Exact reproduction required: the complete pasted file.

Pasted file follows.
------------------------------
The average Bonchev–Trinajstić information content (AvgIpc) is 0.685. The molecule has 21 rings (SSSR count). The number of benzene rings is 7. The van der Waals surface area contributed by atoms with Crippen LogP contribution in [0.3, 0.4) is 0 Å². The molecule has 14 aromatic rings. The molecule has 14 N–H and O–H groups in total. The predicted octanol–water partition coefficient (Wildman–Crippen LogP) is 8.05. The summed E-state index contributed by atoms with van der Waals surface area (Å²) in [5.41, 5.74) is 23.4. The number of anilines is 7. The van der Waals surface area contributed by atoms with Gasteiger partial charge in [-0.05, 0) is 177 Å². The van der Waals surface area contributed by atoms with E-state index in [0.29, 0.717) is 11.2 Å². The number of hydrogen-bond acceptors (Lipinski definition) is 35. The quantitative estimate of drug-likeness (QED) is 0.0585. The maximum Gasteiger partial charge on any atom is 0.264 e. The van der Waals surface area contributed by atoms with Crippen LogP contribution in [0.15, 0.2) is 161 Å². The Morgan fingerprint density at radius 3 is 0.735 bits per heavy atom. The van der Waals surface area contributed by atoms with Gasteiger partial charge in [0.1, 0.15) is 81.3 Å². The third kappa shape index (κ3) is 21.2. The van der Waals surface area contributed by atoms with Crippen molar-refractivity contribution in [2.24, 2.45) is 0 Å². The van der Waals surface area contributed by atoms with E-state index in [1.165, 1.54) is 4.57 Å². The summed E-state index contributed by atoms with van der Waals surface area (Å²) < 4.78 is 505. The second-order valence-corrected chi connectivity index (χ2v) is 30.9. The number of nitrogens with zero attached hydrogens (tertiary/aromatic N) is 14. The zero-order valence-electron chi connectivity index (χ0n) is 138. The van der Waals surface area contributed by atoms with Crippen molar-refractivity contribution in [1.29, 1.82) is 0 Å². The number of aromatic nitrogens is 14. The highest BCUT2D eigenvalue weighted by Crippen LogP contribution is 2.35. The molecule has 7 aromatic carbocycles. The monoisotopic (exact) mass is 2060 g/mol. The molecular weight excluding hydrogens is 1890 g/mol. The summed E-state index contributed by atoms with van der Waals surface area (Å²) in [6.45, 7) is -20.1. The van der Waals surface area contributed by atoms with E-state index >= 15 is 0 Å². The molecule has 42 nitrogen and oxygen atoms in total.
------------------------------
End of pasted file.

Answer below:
The average Bonchev–Trinajstić information content (AvgIpc) is 0.685. The molecule has 21 rings (SSSR count). The number of benzene rings is 7. The van der Waals surface area contributed by atoms with Crippen LogP contribution in [0.3, 0.4) is 0 Å². The molecule has 14 aromatic rings. The molecule has 14 N–H and O–H groups in total. The predicted octanol–water partition coefficient (Wildman–Crippen LogP) is 8.05. The summed E-state index contributed by atoms with van der Waals surface area (Å²) in [5.41, 5.74) is 23.4. The number of anilines is 7. The van der Waals surface area contributed by atoms with Gasteiger partial charge in [-0.05, 0) is 177 Å². The van der Waals surface area contributed by atoms with E-state index in [0.29, 0.717) is 11.2 Å². The number of hydrogen-bond acceptors (Lipinski definition) is 35. The quantitative estimate of drug-likeness (QED) is 0.0585. The maximum Gasteiger partial charge on any atom is 0.264 e. The van der Waals surface area contributed by atoms with Crippen LogP contribution in [0.15, 0.2) is 161 Å². The Morgan fingerprint density at radius 3 is 0.735 bits per heavy atom. The van der Waals surface area contributed by atoms with Gasteiger partial charge in [0.1, 0.15) is 81.3 Å². The third kappa shape index (κ3) is 21.2. The van der Waals surface area contributed by atoms with Crippen molar-refractivity contribution in [2.24, 2.45) is 0 Å². The van der Waals surface area contributed by atoms with E-state index in [1.165, 1.54) is 4.57 Å². The summed E-state index contributed by atoms with van der Waals surface area (Å²) < 4.78 is 505. The second-order valence-corrected chi connectivity index (χ2v) is 30.9. The number of nitrogens with zero attached hydrogens (tertiary/aromatic N) is 14. The zero-order valence-electron chi connectivity index (χ0n) is 138. The van der Waals surface area contributed by atoms with Crippen molar-refractivity contribution in [1.29, 1.82) is 0 Å². The number of aromatic nitrogens is 14. The highest BCUT2D eigenvalue weighted by Crippen LogP contribution is 2.35. The molecule has 7 aromatic carbocycles. The monoisotopic (exact) mass is 2060 g/mol. The molecular weight excluding hydrogens is 1890 g/mol. The summed E-state index contributed by atoms with van der Waals surface area (Å²) in [6.45, 7) is -20.1. The van der Waals surface area contributed by atoms with E-state index >= 15 is 0 Å². The molecule has 42 nitrogen and oxygen atoms in total.